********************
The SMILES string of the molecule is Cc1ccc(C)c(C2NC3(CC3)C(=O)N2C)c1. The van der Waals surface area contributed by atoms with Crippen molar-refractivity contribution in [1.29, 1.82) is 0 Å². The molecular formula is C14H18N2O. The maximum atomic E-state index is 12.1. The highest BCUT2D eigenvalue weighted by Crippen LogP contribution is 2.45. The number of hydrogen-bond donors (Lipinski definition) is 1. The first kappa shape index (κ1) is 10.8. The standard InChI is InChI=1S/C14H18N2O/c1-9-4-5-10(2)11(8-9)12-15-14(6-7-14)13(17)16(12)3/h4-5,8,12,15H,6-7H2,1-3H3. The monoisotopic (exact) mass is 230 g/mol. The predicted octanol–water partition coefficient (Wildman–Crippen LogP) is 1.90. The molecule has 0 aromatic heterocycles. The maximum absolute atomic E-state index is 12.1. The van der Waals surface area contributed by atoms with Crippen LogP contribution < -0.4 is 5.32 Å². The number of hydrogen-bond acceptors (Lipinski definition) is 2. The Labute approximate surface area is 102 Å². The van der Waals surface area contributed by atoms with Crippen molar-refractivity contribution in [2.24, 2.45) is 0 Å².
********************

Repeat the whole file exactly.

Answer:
The SMILES string of the molecule is Cc1ccc(C)c(C2NC3(CC3)C(=O)N2C)c1. The van der Waals surface area contributed by atoms with Crippen molar-refractivity contribution in [1.29, 1.82) is 0 Å². The molecular formula is C14H18N2O. The maximum atomic E-state index is 12.1. The highest BCUT2D eigenvalue weighted by Crippen LogP contribution is 2.45. The number of hydrogen-bond donors (Lipinski definition) is 1. The first kappa shape index (κ1) is 10.8. The standard InChI is InChI=1S/C14H18N2O/c1-9-4-5-10(2)11(8-9)12-15-14(6-7-14)13(17)16(12)3/h4-5,8,12,15H,6-7H2,1-3H3. The monoisotopic (exact) mass is 230 g/mol. The predicted octanol–water partition coefficient (Wildman–Crippen LogP) is 1.90. The molecule has 0 aromatic heterocycles. The maximum absolute atomic E-state index is 12.1. The van der Waals surface area contributed by atoms with Crippen LogP contribution < -0.4 is 5.32 Å². The number of hydrogen-bond acceptors (Lipinski definition) is 2. The Labute approximate surface area is 102 Å². The van der Waals surface area contributed by atoms with Crippen molar-refractivity contribution in [2.24, 2.45) is 0 Å².